(Bloomberg) -- The Reserve Bank of India left its key interest rate unchanged for a second meeting and retained its tightening stance, signaling rate-setters want to see inflation moderating further while weaker monsoon risks remain a concern.
A six-member monetary policy committee voted unanimously to keep the benchmark repurchase rate at 6.50%. All 40 economists in a Bloomberg survey predicted the hold.
The panel decided 5:1 to retain the policy stance focused on “withdrawal of accommodation,” which was introduced April last year. Thirteen of the 18 economists who shared their forecast on the stance expected the move.
“Close and continued vigil on the evolving inflation outlook is absolutely necessary, especially as the monsoon outlook and the impact of El Nino remain uncertain,” Governor Shaktikanta Das said in a livestreamed address from Mumbai on Thursday.
“The continuation of the stance of withdrawal of accommodation should be seen from this perspective,” he added.
Bonds edged lower, with the yield on 10-year note rising by three basis points to 7.01%, while the rupee was steady. Stocks declined, paring earlier gains.
India joins most global central banks on pausing on rate hikes as commodity prices ease and policy makers are starting to signal their tightening cycle has concluded. At the same time, surprise rate hikes in Australia and Canada this week underscore the stickiness of inflation worldwide.
Das reiterated the rate hold is a pause, not a pivot in the post-policy press conference.
“There is very little sense of any shift in RBI’s policy thinking today, as the resilient growth and falling inflation provides a lot of degrees of freedom, from a policy perspective,” said Rahul Bajoria, economist at Barclays Plc.
Economists surveyed in a Bloomberg survey saw India’s May’s inflation pace slowing 4.39%, a 20-month low when data is released next week. The RBI wants to see inflation settle near the mid-point of its 2%-6% range. Inflation in March and April fell within the upper limit of the target.
“Inflation should align with 4% target on a durable basis, not a one-off basis,” Das said after trimming the RBI’s inflation forecast to 5.1% from 5.2%. “It is always the last leg of the journey which is the toughest,” he added.
The rate-setters will now train their focus on the progress of monsoons and the likely occurrence of El Nino this year, which dries up crops and tightens food supplies. Das mentioned “monsoon” at least six times during his speech.
The weather office has maintained its forecast for normal rainfall though the arrival has been delayed. The government increased the guaranteed prices for monsoon-sown crops to Indian farmers this week, a factor that has already been built into the RBI’s projections, Das said.
What Bloomberg Economics Says
The Reserve Bank of India moved in line with expectations in holding rates, but delivered a surprise by retaining a tightening bias. Keeping the stance of accommodation withdrawal signals the RBI now sees greater upside risks to the inflation outlook.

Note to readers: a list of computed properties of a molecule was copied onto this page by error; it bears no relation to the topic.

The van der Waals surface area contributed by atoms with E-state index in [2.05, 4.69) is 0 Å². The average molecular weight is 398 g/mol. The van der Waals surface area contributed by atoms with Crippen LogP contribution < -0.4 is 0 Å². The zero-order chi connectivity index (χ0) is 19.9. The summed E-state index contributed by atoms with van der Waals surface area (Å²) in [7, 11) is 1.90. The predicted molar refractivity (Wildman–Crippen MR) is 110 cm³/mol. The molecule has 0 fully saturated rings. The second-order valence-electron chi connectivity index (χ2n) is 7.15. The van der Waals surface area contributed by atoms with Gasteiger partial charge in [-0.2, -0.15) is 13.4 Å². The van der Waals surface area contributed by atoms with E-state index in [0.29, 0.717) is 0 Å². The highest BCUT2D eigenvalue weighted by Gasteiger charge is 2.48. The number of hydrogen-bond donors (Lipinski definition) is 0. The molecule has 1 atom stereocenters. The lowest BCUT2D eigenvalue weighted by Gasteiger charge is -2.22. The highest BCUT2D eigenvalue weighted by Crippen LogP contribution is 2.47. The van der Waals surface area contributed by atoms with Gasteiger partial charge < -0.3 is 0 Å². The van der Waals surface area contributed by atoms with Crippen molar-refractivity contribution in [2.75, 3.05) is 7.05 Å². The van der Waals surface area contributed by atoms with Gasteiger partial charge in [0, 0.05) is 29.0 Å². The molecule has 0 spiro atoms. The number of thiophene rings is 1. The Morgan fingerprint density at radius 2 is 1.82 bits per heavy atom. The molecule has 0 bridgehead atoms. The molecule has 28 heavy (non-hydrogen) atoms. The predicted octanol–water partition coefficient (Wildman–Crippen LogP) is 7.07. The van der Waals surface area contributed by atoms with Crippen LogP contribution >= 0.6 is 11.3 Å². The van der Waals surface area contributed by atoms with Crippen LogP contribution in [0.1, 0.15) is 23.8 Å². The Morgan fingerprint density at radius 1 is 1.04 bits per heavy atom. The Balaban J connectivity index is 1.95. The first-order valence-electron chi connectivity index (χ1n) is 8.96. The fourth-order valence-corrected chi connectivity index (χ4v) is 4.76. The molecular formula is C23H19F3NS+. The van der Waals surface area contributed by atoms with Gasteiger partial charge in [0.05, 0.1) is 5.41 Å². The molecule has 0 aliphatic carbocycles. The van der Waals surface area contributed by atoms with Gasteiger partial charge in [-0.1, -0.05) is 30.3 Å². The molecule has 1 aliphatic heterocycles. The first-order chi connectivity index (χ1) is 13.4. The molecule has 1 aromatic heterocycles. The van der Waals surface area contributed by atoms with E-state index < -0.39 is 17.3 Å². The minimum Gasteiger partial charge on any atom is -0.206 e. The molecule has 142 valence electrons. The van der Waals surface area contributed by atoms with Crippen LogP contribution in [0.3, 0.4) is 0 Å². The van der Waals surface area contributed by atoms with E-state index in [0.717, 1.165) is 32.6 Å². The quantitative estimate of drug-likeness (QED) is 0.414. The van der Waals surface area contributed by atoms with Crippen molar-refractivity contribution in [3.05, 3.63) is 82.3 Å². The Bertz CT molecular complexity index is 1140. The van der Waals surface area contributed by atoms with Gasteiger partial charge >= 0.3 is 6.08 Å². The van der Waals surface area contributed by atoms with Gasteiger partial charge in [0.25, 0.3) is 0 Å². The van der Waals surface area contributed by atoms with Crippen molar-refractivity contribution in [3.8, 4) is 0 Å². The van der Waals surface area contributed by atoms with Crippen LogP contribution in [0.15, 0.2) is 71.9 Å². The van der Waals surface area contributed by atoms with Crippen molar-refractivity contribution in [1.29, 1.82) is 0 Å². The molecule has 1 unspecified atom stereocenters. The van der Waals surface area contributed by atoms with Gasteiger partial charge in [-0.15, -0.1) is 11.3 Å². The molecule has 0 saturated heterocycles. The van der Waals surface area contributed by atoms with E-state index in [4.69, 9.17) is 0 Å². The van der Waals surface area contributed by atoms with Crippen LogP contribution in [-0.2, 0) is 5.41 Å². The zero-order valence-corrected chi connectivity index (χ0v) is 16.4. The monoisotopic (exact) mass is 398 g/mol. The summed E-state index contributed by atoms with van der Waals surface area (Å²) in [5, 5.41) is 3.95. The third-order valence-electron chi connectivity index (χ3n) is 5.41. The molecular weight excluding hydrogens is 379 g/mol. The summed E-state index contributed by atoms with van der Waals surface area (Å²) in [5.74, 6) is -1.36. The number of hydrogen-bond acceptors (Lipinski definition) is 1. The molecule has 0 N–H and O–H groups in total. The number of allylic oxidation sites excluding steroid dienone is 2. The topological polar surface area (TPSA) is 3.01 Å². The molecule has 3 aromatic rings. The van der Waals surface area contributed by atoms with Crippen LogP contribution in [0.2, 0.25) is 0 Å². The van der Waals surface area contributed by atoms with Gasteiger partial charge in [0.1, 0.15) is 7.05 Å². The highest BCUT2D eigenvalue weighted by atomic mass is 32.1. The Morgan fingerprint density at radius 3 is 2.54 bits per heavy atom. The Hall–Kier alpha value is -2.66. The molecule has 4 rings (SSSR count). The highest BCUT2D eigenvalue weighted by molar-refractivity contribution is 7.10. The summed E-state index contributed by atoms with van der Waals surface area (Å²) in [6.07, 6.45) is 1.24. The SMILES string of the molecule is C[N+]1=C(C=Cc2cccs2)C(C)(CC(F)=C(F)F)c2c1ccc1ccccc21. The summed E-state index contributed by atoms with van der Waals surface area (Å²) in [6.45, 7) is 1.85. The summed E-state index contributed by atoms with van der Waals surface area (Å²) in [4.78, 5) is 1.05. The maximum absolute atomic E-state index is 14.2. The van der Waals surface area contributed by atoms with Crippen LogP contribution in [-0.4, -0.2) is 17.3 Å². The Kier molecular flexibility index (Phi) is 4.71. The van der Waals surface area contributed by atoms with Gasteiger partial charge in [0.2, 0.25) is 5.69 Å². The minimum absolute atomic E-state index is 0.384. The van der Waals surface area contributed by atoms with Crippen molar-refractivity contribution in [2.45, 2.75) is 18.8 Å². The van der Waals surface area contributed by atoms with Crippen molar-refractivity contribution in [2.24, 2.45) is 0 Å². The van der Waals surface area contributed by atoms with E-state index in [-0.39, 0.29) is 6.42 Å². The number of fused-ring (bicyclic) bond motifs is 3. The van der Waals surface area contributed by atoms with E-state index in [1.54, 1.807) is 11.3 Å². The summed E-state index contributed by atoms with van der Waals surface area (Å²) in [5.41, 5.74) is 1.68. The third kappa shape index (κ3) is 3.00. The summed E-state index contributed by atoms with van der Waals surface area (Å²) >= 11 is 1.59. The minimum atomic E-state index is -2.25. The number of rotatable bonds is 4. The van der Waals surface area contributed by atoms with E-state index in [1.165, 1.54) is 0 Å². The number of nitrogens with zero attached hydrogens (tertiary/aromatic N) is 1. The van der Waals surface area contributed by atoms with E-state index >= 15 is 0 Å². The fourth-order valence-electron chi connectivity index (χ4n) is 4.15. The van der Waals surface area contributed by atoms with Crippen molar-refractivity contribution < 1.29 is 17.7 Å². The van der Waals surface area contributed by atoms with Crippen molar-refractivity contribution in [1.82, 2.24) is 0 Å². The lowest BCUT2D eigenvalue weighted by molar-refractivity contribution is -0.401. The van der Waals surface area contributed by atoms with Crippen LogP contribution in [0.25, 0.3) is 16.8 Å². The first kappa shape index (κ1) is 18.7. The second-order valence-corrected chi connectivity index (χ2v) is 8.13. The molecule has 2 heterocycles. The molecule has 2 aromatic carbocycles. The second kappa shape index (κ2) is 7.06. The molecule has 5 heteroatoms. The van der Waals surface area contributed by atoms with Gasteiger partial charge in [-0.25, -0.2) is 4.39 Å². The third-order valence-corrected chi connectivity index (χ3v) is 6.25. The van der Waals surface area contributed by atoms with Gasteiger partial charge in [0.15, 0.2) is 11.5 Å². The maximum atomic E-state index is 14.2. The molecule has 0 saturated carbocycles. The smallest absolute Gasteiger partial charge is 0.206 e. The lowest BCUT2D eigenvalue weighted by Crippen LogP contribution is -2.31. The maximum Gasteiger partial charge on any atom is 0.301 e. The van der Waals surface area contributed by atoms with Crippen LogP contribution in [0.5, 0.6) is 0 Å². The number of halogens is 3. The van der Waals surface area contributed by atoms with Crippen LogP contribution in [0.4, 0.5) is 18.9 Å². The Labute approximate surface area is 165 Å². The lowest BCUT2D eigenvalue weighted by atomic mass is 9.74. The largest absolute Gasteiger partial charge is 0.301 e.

— Abhishek Gupta, India economist
For full report, click here
“The vigilance on inflation has been reiterated, indicating that the MPC is not ready to lower its guard on prices despite recent positive surprises, said Anubhuti Sahay, the Mumbai-based South Asia chief economist at Standard Chartered Plc.
The central bank retained a 6.5% growth target in the current fiscal year, indicating it wants to preserve the trajectory of India’s booming economy even as rising inequality is squeezing consumer spending. The latest quarterly growth figures blew past estimates, bringing India’s economic expansion to 7.2% and making the South Asian country one of the fastest growing regions in the world.
Das said the RBI will remain nimble in its liquidity management. The monetary authority intensified its operations to remove cash from the banking system in recent weeks, draining about 1.5 trillion rupees ($18.2 billion) this month alone.
The central bank’s efforts to remove short-term funds from the system comes amid a jump in deposits with banks after the withdrawal of high-value currency notes and a dividend payout by the RBI to the government.
Here’s more from Das and other rate-setters:
- RBI will ensure the orderly completion of the government’s market borrowing program
- Banks can set own limits for borrowing in call money market
- Current account deficit should remain eminently manageable in 2023-24
- The central bank also widened the scope of the framework for resolution of stressed assets
- RBI will rationalize licensing framework for authorized persons under Foreign Exchange Management Act
- About half of withdrawn 2,000 rupee notes have been returned. See earlier report
--With assistance from Kartik Goyal, Subhadip Sircar and Malavika Kaur Makol.
(Updates with comments from press conference in eight paragraph.)
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